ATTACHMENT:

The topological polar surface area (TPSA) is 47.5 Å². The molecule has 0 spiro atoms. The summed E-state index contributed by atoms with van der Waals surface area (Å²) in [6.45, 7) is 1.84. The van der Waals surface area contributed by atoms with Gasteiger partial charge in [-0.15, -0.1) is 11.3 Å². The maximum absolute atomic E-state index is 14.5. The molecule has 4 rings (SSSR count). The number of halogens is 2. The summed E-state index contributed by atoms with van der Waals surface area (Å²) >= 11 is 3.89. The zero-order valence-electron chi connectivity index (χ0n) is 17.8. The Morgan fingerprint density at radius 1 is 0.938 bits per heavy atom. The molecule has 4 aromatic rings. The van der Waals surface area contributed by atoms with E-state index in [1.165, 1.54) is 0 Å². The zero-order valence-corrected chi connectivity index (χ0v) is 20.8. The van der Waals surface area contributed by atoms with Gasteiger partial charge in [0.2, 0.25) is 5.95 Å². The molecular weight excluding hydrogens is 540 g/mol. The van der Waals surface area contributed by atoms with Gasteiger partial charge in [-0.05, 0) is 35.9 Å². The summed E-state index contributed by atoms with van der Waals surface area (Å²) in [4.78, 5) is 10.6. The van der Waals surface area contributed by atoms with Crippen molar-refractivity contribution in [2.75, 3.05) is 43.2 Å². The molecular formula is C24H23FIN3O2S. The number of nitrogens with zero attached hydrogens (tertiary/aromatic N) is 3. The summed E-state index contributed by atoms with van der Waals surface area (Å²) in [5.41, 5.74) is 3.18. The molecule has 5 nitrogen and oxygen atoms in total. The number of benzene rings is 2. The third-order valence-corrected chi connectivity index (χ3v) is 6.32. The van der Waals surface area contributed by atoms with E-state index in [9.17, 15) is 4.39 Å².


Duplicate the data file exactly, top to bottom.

The topological polar surface area (TPSA) is 47.5 Å². The molecule has 0 spiro atoms. The summed E-state index contributed by atoms with van der Waals surface area (Å²) in [6.45, 7) is 1.84. The van der Waals surface area contributed by atoms with Gasteiger partial charge in [-0.15, -0.1) is 11.3 Å². The maximum absolute atomic E-state index is 14.5. The molecule has 4 rings (SSSR count). The number of halogens is 2. The summed E-state index contributed by atoms with van der Waals surface area (Å²) >= 11 is 3.89. The zero-order valence-electron chi connectivity index (χ0n) is 17.8. The Morgan fingerprint density at radius 1 is 0.938 bits per heavy atom. The molecule has 4 aromatic rings. The van der Waals surface area contributed by atoms with E-state index in [1.165, 1.54) is 0 Å². The zero-order valence-corrected chi connectivity index (χ0v) is 20.8. The van der Waals surface area contributed by atoms with Gasteiger partial charge in [0.2, 0.25) is 5.95 Å². The molecular weight excluding hydrogens is 540 g/mol. The van der Waals surface area contributed by atoms with Gasteiger partial charge in [-0.05, 0) is 35.9 Å². The summed E-state index contributed by atoms with van der Waals surface area (Å²) in [4.78, 5) is 10.6. The van der Waals surface area contributed by atoms with Crippen molar-refractivity contribution in [2.75, 3.05) is 43.2 Å². The molecular formula is C24H23FIN3O2S. The number of nitrogens with zero attached hydrogens (tertiary/aromatic N) is 3. The summed E-state index contributed by atoms with van der Waals surface area (Å²) in [5.41, 5.74) is 3.18. The molecule has 5 nitrogen and oxygen atoms in total. The number of benzene rings is 2. The third-order valence-corrected chi connectivity index (χ3v) is 6.32. The van der Waals surface area contributed by atoms with E-state index in [9.17, 15) is 4.39 Å².